Synthetic molecule delivers more robust DNA data storage
A team of researchers led by professor of pharmaceutical sciences John Chaputa at the University of California, Irvine (UCI) is developing methods for storing vast amounts of data on strands of synthetic DNA that are much tougher than natural DNA. The technique has already been used to encode the US Declaration of Independence on a single molecule.
One of the major problems of living in the information age is where to store all that data. Today, the world produces 2.5 quintillion bytes of data each day and the pace is accelerating to the point where 90 percent of all the data there is was generated in the past two years.
According to UCI, there are now about 44 zettabytes of data which, if stored conventionally, would require 44,000 15-million square-foot (1.394-million sq m) warehouses or enough to cover the state of West Virginia. On top of that, the present digital storage media are prone to deterioration over a relatively short time.
By contrast, the DNA molecule that controls every biological function has a staggering information density – about one petabyte per cubic millimeter. Chaputa estimates that's enough to store all the world's data in half a cup of liquid DNA. It's an idea that researchers have been working on for some years, but there's still a long way to go.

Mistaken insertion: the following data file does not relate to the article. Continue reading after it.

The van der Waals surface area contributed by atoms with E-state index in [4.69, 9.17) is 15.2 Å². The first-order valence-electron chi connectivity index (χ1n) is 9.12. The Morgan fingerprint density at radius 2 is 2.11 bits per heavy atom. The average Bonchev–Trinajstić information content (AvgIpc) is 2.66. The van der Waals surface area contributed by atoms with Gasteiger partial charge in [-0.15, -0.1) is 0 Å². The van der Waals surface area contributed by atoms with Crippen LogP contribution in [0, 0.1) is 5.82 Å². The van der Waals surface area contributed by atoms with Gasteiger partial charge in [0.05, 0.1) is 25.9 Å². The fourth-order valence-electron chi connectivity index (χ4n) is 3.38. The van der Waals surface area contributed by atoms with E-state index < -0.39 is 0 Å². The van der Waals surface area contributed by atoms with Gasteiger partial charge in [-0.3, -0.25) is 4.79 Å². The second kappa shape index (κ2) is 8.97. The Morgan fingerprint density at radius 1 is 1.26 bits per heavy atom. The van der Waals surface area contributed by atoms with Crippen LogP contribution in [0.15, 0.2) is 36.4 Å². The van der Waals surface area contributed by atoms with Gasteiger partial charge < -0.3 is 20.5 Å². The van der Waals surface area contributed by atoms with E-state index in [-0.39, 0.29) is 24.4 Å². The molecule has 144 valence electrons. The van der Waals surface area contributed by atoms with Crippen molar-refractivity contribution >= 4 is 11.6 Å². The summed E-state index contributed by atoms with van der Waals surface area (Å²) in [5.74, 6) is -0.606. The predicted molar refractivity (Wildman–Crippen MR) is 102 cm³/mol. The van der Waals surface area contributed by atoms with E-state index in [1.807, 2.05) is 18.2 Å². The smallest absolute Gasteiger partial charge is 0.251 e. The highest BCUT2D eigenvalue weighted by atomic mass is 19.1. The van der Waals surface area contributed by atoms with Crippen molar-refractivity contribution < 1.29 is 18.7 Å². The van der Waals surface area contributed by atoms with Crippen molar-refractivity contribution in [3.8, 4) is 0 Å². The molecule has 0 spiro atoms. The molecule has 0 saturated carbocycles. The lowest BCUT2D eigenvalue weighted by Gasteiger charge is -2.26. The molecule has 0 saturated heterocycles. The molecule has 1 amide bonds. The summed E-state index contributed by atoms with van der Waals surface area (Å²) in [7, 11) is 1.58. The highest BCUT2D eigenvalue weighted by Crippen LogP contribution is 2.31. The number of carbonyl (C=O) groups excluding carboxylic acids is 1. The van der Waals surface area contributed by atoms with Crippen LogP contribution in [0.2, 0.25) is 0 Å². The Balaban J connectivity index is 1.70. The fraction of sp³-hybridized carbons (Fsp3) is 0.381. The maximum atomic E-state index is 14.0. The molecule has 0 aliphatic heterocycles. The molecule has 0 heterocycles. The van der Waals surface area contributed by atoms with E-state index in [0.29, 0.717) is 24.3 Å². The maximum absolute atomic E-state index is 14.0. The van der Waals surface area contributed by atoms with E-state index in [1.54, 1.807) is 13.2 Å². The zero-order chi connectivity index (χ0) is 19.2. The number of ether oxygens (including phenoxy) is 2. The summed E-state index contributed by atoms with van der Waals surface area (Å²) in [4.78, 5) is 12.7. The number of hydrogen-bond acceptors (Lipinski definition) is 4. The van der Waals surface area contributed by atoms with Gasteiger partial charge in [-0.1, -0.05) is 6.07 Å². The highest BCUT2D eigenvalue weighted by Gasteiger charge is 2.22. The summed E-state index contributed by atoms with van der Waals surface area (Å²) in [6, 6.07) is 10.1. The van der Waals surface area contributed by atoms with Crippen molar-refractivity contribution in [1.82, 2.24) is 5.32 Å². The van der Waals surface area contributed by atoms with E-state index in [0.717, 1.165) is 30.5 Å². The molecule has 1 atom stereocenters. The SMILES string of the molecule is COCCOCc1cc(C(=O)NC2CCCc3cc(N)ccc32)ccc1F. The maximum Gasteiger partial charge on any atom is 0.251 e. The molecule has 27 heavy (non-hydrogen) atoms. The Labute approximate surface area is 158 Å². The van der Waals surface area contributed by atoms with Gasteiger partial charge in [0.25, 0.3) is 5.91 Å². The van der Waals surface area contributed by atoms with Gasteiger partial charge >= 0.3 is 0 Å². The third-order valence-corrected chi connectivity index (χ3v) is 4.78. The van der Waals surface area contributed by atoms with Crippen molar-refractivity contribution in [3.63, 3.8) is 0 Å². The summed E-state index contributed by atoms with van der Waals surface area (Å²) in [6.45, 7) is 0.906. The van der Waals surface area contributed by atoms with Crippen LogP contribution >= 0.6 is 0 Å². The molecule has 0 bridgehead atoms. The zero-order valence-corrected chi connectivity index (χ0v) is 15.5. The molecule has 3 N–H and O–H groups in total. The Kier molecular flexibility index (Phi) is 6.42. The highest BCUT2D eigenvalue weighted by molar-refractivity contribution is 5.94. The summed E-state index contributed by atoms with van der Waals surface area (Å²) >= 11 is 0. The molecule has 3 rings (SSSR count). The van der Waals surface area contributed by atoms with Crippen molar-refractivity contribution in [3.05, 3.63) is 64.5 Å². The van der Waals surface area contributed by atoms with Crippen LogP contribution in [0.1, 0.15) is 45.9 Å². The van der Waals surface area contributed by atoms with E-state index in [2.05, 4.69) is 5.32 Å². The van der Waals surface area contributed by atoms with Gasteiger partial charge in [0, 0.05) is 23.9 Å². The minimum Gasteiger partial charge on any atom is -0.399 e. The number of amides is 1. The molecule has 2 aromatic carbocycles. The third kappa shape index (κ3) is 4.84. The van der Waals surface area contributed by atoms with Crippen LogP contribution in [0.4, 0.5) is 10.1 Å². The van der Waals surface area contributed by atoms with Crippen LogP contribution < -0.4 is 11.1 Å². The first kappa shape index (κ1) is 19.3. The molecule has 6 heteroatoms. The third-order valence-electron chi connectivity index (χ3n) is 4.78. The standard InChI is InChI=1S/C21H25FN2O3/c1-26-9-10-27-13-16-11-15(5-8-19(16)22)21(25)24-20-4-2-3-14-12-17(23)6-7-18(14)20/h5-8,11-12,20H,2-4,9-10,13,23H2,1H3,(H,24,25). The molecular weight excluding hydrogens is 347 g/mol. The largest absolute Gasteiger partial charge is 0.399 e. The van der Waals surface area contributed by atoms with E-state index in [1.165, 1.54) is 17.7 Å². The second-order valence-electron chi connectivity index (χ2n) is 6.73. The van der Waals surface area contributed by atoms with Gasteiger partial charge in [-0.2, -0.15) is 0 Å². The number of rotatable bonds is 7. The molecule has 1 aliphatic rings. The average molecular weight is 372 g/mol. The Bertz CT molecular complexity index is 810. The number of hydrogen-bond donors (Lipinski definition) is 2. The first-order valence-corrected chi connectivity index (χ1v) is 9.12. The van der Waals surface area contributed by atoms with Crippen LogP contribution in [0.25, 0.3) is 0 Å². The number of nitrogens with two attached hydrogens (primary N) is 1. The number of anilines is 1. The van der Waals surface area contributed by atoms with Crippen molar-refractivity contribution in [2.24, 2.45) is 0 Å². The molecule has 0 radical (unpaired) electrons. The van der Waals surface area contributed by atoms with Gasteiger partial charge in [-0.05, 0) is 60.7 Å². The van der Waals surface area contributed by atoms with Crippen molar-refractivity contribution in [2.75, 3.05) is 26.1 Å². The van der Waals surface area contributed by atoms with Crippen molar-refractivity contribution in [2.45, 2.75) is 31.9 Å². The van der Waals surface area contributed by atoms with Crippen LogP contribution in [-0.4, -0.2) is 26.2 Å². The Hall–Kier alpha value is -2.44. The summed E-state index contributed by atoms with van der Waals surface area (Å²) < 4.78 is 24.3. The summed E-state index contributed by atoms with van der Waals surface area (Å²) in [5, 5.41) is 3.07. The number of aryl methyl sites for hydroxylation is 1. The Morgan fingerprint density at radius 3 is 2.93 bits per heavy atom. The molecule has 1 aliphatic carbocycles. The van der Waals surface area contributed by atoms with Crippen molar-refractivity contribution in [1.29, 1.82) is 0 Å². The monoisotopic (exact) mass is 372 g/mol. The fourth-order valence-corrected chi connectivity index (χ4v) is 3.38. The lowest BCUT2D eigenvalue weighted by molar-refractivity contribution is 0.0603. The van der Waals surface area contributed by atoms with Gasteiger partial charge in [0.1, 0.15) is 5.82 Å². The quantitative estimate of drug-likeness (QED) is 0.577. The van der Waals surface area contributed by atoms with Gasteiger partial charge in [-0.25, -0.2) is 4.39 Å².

One of the biggest problems is that DNA isn't very robust. It's susceptible to damage from sunlight, radiation, heat, enzymes, and general chemical reactions. Some studies have investigated protecting data encoded in DNA using methods such as encasing the molecules in glass at low temperatures, but the UCI team looked to improve the molecule itself through engineering.
They did this by using a form of synthetic DNA that is an artificial genetic polymer called Threose Nucleic Acid (TNA). This has the same genetic sequencing components (adenine, thymine, cytosine, and guanine) as natural DNA and can even pair with DNA and RNA chains, but the ribose sugar that forms the backbones of the DNA molecule are replaced with threose sugar, which makes TNA immune to nuclease digestion – the process that breaks down DNA – and resistant to many other threats. This makes it 100 percent biostable.
To demonstrate the concept, Chaput and his team transcribed the US Declaration of Independence and the UCI seal by converting the binary data to one suitable to the four genetic components. They then recovered it by reading the code chemically and converting it back to binary.
"These systems open the door to new possibilities," says Chaput. "[They’re] quite different than the ones used by nature."